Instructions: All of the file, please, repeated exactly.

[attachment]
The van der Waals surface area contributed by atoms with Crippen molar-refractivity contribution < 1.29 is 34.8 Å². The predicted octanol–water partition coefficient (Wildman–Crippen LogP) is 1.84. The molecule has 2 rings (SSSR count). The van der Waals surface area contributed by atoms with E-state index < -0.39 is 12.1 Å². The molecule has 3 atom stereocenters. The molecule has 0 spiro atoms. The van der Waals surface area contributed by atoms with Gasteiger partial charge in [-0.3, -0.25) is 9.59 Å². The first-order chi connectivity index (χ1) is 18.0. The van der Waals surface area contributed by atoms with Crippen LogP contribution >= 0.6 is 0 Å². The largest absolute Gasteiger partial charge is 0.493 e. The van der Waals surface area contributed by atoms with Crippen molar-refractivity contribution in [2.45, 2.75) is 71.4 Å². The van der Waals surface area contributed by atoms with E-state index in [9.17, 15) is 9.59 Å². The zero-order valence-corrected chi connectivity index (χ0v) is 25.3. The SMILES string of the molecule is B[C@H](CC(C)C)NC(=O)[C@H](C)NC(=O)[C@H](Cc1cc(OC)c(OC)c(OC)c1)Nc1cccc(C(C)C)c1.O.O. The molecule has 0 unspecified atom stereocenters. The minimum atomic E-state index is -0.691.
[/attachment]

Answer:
The van der Waals surface area contributed by atoms with Crippen molar-refractivity contribution < 1.29 is 34.8 Å². The predicted octanol–water partition coefficient (Wildman–Crippen LogP) is 1.84. The molecule has 2 rings (SSSR count). The van der Waals surface area contributed by atoms with E-state index < -0.39 is 12.1 Å². The molecule has 3 atom stereocenters. The molecule has 0 spiro atoms. The van der Waals surface area contributed by atoms with Gasteiger partial charge in [-0.3, -0.25) is 9.59 Å². The first-order chi connectivity index (χ1) is 18.0. The van der Waals surface area contributed by atoms with Crippen LogP contribution >= 0.6 is 0 Å². The largest absolute Gasteiger partial charge is 0.493 e. The van der Waals surface area contributed by atoms with Crippen molar-refractivity contribution in [2.45, 2.75) is 71.4 Å². The van der Waals surface area contributed by atoms with E-state index in [9.17, 15) is 9.59 Å². The zero-order valence-corrected chi connectivity index (χ0v) is 25.3. The SMILES string of the molecule is B[C@H](CC(C)C)NC(=O)[C@H](C)NC(=O)[C@H](Cc1cc(OC)c(OC)c(OC)c1)Nc1cccc(C(C)C)c1.O.O. The molecule has 0 unspecified atom stereocenters. The minimum atomic E-state index is -0.691.